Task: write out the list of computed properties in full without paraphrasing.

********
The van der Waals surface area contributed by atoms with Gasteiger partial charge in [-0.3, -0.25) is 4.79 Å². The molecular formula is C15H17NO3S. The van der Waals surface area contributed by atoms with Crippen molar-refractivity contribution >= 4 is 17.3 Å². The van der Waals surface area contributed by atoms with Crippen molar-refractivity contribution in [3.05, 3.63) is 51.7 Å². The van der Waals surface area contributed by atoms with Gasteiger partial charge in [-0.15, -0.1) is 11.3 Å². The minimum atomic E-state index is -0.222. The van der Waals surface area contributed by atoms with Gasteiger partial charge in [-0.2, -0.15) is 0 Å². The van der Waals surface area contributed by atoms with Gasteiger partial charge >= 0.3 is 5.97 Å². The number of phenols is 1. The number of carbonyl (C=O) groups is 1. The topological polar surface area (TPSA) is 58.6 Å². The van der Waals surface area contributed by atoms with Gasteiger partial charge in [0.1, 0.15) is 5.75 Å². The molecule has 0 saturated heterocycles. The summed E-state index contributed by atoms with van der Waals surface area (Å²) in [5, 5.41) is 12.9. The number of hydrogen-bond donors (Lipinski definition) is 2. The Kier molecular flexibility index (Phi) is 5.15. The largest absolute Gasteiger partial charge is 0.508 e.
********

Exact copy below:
The van der Waals surface area contributed by atoms with Gasteiger partial charge in [-0.3, -0.25) is 4.79 Å². The molecular formula is C15H17NO3S. The van der Waals surface area contributed by atoms with Crippen molar-refractivity contribution >= 4 is 17.3 Å². The van der Waals surface area contributed by atoms with Crippen molar-refractivity contribution in [3.05, 3.63) is 51.7 Å². The van der Waals surface area contributed by atoms with Gasteiger partial charge in [-0.15, -0.1) is 11.3 Å². The minimum atomic E-state index is -0.222. The van der Waals surface area contributed by atoms with Gasteiger partial charge in [-0.2, -0.15) is 0 Å². The van der Waals surface area contributed by atoms with Gasteiger partial charge >= 0.3 is 5.97 Å². The number of phenols is 1. The number of carbonyl (C=O) groups is 1. The topological polar surface area (TPSA) is 58.6 Å². The van der Waals surface area contributed by atoms with Gasteiger partial charge in [0.1, 0.15) is 5.75 Å². The molecule has 0 saturated heterocycles. The summed E-state index contributed by atoms with van der Waals surface area (Å²) in [5, 5.41) is 12.9. The number of hydrogen-bond donors (Lipinski definition) is 2. The Kier molecular flexibility index (Phi) is 5.15. The largest absolute Gasteiger partial charge is 0.508 e.